Stanford lifts a 10-year ban against a co-founder of Palantir after his ex drops her lawsuit against him

Stanford University has reversed its 10-year ban on popular Silicon Valley venture capitalist Joe Lonsdale (Stanford ’04) now that an alumna he mentored has dropped her lawsuit against him, The Stanford Daily reported on Monday.

Lonsdale, who cofounded big data intelligence startup Palantir, was banned from stepping foot on campus after a 2013 investigation into allegations of sexual assault by an undergraduate student.

Earlier this year, Elise Clougherty (Stanford ’13), filed a lawsuit accusing Lonsdale of “a sexually, emotionally, and physically abusive relationship.”

Lonsdale, who is also a founder of the VC firm Formation 8, filed a countersuit claiming their relationship was consensual.

Clougherty dropped her lawsuit on Monday, and Stanford subsequently lifted its ban on Lonsdale.

“As a result of new evidence that came to light during litigation between Mr. Lonsdale and Ms. Clougherty, the investigator in a Stanford University Title IX matter involving both parties has determined that Mr. Lonsdale did not violate Stanford’s Title IX policy,” university spokeswoman Lisa Lapin told The Daily.

“Accordingly, there is no basis to support a ban from the Stanford campus.”

Lonsdale and Clougherty met through a mutual friend in New York when she was a Stanford student, according to court documents that Business Insider previously reported on. About a year later, Lonsdale served as an official mentor for Clougherty in a Stanford tech entrepreneurship program. The two entered into a relationship, which lasted for about a year, between 2012 and 2013.

Clougherty claims in her suit that Lonsdale handpicked her to be his mentee, deliberately started a relationship with her, and over the course of the year became increasingly abusive and forced her to have sex without her consent.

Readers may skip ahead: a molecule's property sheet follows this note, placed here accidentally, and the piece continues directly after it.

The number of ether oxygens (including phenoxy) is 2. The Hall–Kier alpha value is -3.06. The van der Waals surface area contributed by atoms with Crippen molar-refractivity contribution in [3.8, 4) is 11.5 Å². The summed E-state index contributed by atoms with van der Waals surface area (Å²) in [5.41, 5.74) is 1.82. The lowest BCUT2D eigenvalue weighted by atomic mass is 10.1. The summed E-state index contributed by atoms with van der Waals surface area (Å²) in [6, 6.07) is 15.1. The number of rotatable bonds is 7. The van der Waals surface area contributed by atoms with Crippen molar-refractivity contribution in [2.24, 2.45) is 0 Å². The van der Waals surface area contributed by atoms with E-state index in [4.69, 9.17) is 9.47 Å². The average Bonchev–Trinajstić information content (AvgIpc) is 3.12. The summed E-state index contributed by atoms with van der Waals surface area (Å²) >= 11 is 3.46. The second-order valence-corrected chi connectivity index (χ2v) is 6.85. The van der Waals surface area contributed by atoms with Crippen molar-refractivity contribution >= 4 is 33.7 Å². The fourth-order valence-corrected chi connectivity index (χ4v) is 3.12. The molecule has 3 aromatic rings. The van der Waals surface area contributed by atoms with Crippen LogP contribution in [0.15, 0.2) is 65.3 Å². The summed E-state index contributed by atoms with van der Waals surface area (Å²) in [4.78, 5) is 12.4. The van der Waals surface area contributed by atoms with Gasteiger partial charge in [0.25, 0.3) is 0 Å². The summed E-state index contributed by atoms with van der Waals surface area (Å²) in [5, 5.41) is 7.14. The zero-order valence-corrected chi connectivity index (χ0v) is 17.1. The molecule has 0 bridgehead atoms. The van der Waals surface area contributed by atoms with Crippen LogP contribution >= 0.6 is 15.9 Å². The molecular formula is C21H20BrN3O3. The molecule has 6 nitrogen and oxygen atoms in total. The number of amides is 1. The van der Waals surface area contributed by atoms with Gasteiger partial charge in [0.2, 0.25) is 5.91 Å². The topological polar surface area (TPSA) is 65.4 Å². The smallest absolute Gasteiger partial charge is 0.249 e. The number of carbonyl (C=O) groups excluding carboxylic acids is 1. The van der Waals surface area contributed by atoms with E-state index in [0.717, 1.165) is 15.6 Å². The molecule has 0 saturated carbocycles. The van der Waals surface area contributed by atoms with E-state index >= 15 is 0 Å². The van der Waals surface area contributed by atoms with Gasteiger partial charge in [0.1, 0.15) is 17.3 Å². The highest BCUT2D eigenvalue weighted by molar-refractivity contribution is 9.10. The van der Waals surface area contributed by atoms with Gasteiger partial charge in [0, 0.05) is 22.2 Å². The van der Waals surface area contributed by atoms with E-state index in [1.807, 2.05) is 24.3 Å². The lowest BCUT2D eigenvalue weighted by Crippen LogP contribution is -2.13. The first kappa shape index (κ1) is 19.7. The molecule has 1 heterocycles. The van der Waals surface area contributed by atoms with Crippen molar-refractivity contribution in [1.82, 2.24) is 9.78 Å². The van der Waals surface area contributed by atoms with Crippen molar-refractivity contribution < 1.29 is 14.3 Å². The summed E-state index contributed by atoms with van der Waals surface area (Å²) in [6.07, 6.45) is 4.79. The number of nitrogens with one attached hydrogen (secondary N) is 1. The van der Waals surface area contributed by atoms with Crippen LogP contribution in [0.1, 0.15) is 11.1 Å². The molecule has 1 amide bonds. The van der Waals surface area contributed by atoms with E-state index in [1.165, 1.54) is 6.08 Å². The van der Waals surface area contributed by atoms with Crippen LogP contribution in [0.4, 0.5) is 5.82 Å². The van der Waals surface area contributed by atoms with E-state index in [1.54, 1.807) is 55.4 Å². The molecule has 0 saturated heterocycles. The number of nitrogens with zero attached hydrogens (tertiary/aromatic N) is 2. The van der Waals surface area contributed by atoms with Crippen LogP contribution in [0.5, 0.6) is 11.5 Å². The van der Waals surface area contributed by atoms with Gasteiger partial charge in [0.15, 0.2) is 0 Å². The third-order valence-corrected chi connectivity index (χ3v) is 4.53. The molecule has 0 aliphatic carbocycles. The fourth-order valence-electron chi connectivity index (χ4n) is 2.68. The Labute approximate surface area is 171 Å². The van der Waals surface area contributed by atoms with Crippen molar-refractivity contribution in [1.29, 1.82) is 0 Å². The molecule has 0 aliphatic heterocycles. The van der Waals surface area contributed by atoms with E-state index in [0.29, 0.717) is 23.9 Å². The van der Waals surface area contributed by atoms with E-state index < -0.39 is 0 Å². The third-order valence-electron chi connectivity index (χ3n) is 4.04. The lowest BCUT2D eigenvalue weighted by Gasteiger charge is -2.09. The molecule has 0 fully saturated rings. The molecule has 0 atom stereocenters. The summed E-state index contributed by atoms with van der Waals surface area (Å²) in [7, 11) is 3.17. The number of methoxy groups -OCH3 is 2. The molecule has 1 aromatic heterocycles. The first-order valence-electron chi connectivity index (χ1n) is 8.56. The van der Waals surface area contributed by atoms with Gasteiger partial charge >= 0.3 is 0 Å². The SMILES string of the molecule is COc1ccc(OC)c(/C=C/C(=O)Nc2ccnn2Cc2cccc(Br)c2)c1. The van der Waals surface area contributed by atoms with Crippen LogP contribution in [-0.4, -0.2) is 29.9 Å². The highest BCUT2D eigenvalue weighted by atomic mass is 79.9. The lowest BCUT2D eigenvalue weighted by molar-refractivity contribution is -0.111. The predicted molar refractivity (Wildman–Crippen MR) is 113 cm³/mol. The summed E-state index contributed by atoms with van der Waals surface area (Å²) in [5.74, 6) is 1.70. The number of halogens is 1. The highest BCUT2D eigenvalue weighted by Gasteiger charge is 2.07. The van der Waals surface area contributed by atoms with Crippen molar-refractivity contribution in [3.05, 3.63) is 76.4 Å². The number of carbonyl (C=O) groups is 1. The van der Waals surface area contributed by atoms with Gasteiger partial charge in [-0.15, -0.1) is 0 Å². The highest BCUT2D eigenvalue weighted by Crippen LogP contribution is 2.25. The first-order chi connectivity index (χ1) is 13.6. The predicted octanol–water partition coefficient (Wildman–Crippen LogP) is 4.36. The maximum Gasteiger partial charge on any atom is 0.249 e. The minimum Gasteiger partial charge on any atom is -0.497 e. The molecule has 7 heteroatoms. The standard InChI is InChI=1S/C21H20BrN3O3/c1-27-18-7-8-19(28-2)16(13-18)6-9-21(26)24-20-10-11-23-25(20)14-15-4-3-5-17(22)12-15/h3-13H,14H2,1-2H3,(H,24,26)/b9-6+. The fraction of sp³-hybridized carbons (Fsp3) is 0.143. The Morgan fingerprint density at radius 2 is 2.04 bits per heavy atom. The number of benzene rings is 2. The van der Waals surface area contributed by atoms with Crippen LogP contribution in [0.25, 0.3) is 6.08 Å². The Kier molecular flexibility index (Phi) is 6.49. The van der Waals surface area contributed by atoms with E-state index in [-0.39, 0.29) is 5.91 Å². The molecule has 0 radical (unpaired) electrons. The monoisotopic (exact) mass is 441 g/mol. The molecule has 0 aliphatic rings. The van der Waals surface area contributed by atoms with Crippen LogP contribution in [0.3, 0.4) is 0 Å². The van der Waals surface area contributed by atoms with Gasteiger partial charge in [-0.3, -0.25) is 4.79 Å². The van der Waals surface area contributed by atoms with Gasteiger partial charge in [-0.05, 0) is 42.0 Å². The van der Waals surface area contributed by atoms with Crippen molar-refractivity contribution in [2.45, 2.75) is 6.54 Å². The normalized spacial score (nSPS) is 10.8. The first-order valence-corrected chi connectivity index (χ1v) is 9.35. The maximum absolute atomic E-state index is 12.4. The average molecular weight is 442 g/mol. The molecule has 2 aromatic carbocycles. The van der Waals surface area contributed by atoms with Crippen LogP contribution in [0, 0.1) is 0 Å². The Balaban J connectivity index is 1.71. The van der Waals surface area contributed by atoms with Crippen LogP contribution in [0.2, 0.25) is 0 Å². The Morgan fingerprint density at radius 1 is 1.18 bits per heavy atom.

Lonsdale has denied the claims in her suit, saying in a statement quoted by the Wall Street Journal that he was the subject of a “vengeful, personal attack by a disturbed former girlfriend.”

In her lawsuit, Clougherty alleged that Stanford had enlisted an outside investigator to look into her allegations and that the investigator largely sided with her.

That investigator found, according to the lawsuit, that “more likely than not that [Ms. Clougherty] expressed to [Mr. Lonsdale] that she did not want to engage in the sexual conduct in question, but that [Mr. Lonsdale] did not comply with [her] request.”

Lonsdale denied that any of that happened. His countersuit claimed he never had an influence over her grade in her technology-entrepreneurship class, and when they entered into a relationship it was completely consensual. He produced quotes from numerous emails to back up his points. He was asking for $US150,000 total in damages, plus punitive damages and the costs of the lawsuit.

In addition to the countersuit, Lonsdale put up a website defending his side of the story.

In January, Lonsdale’s VC fund, Formation 8, provided this statement to Business Insider:

These allegations are inconsistent with the partner we have come to know over the past few years. Moreover, we have very clear employment procedures at Formation 8, and Ms. Clougherty was never an employee of Formation 8. This is obviously a highly personal situation for Joe, and we have agreed to allow him whatever time he needs to address this matter. Formation 8 intends to promptly seek to dismiss these baseless claims against the firm.

Clougherty’s lawyers sent Business Insider this statement in January:

Ms. Clougherty expected Mr. Lonsdale and his attorney to release a self-serving PR campaign of denial. She will certainly give Mr. Lonsdale a full opportunity to explain his conduct in this litigation and looks forward to hearing Mr. Lonsdale’s statements when he is under oath and subject to cross-examination.” Ms. Clougherty knows the truth and is confident that her lawsuit will reveal it to the public.

Lonsdale’s representative did not provide Business Insider with a comment on the record when we reached out to them in January.

A lawyer for Elise Clougherty replied to Business Insider’s request for comment this week saying, “The case has resolved.”

We reached out to Lonsdale’s attorney and will update this post if we hear back.

This post was updated using prior reporting by Shane Ferro.

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